13 standouts from this year's Toronto International Film Festival
EW's annual TIFF must list is a little shorter than usual, but the talent represented is as impressive — and awards-bound — as ever.
There's never been a Toronto International Film Festival like this. The biggest of the prestigious fall festivals is usually a showcase for hundreds of films, a launchpad for major studio titles, and the destination for dozens of A-listers gearing up for months-long Oscar campaigns. Given the circumstances surrounding COVID-19, from pushed release dates to the dangers of crowding, it's perhaps a small miracle there's any 2020 TIFF at all. And there is: largely virtual, with a heavily tightened slate in the double-digits, and with plenty of anticipation.
But the movies, we're pleased to report, are still very much worth seeing. A few are resurfacing after bowing to acclaim at Sundance in January, before the world changed; others are blitzing the fall slate, jumping around from Venice to Toronto to New York. EW screened dozens of films in preview for this year's event, and have selected 13 standouts. If there's any justice, many of these movies and performances will be headed for Oscar glory. Others are the markers of exciting, fresh talent, or are just a damn good time worth celebrating.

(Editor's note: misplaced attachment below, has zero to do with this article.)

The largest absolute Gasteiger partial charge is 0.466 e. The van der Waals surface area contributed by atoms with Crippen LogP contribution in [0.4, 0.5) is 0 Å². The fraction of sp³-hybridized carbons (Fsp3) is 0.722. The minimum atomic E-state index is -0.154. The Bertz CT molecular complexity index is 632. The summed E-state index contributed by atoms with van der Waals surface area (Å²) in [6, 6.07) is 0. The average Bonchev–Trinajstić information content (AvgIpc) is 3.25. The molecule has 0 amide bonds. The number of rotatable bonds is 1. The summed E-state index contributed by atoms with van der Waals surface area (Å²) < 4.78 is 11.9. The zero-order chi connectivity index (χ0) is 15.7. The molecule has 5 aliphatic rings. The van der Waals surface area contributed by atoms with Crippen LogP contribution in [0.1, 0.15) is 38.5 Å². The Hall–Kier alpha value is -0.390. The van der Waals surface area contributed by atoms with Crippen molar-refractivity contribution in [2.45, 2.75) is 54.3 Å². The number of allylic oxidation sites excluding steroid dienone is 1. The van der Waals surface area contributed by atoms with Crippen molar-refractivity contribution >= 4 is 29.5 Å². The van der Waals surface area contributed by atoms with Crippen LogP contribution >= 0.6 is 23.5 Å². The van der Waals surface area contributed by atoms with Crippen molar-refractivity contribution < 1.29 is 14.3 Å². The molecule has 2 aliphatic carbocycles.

Here's EW's TIFF 2020 Must List. Join us for full coverage, including exclusive interviews and premiere reviews, over the course of the festival, which runs from Sept. 10-20.
Anthony Hopkins, The Father
Building on the film’s hit Sundance premiere, this fall Anthony Hopkins once again shows why he’s a heavyweight with his searing turn as a patriarch succumbing to dementia. The role, drawn from a stage play of the same name, should net the Oscar winner his first Best Actor nod in 25 years.
Lance Henriksen, Falling
A legend of a very different stripe from Hopkins, Lance Henriksen (Alien’s Bishop) has amassed hundreds of screen credits without ever getting a role like this. But goodness was the wait worth it. In Viggo Mortensen’s directorial debut, the iconic sci-fi star plays a bigoted man in decline with tragic intensity, as he’s left in the care of his estranged gay son (Mortensen).